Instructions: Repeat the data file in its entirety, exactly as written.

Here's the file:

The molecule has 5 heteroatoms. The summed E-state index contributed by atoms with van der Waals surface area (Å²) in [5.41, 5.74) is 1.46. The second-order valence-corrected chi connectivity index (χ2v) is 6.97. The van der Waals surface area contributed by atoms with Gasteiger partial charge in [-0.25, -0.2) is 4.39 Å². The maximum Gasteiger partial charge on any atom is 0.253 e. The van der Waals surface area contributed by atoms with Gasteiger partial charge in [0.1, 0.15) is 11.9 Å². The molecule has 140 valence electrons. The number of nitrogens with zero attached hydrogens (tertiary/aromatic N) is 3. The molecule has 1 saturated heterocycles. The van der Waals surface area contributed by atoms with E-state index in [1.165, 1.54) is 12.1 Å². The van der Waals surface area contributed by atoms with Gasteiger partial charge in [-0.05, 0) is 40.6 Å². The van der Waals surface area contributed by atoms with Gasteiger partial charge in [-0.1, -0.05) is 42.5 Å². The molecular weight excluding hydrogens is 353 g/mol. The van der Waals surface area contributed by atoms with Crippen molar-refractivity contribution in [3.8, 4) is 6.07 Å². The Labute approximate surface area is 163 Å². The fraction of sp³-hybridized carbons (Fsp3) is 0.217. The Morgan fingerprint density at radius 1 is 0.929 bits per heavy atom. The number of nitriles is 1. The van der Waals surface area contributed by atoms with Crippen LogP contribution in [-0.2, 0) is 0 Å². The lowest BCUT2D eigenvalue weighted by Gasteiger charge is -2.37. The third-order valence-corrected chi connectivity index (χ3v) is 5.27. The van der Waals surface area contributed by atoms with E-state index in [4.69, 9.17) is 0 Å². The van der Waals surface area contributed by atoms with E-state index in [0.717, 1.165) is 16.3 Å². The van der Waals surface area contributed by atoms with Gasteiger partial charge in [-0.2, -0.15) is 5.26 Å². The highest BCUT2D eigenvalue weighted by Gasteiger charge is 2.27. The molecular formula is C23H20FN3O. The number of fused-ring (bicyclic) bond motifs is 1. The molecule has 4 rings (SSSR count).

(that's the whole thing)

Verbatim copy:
The molecule has 5 heteroatoms. The summed E-state index contributed by atoms with van der Waals surface area (Å²) in [5.41, 5.74) is 1.46. The second-order valence-corrected chi connectivity index (χ2v) is 6.97. The van der Waals surface area contributed by atoms with Gasteiger partial charge in [-0.25, -0.2) is 4.39 Å². The maximum Gasteiger partial charge on any atom is 0.253 e. The van der Waals surface area contributed by atoms with Gasteiger partial charge in [0.1, 0.15) is 11.9 Å². The molecule has 140 valence electrons. The number of nitrogens with zero attached hydrogens (tertiary/aromatic N) is 3. The molecule has 1 saturated heterocycles. The van der Waals surface area contributed by atoms with E-state index in [1.165, 1.54) is 12.1 Å². The van der Waals surface area contributed by atoms with Gasteiger partial charge in [-0.05, 0) is 40.6 Å². The van der Waals surface area contributed by atoms with Gasteiger partial charge in [-0.1, -0.05) is 42.5 Å². The molecular weight excluding hydrogens is 353 g/mol. The van der Waals surface area contributed by atoms with Crippen molar-refractivity contribution in [3.8, 4) is 6.07 Å². The Labute approximate surface area is 163 Å². The fraction of sp³-hybridized carbons (Fsp3) is 0.217. The Morgan fingerprint density at radius 1 is 0.929 bits per heavy atom. The number of nitriles is 1. The van der Waals surface area contributed by atoms with Crippen LogP contribution in [-0.2, 0) is 0 Å². The lowest BCUT2D eigenvalue weighted by Gasteiger charge is -2.37. The third-order valence-corrected chi connectivity index (χ3v) is 5.27. The van der Waals surface area contributed by atoms with E-state index in [4.69, 9.17) is 0 Å². The van der Waals surface area contributed by atoms with E-state index in [0.717, 1.165) is 16.3 Å². The van der Waals surface area contributed by atoms with Gasteiger partial charge in [-0.2, -0.15) is 5.26 Å². The highest BCUT2D eigenvalue weighted by Gasteiger charge is 2.27. The molecular formula is C23H20FN3O. The number of fused-ring (bicyclic) bond motifs is 1. The molecule has 4 rings (SSSR count).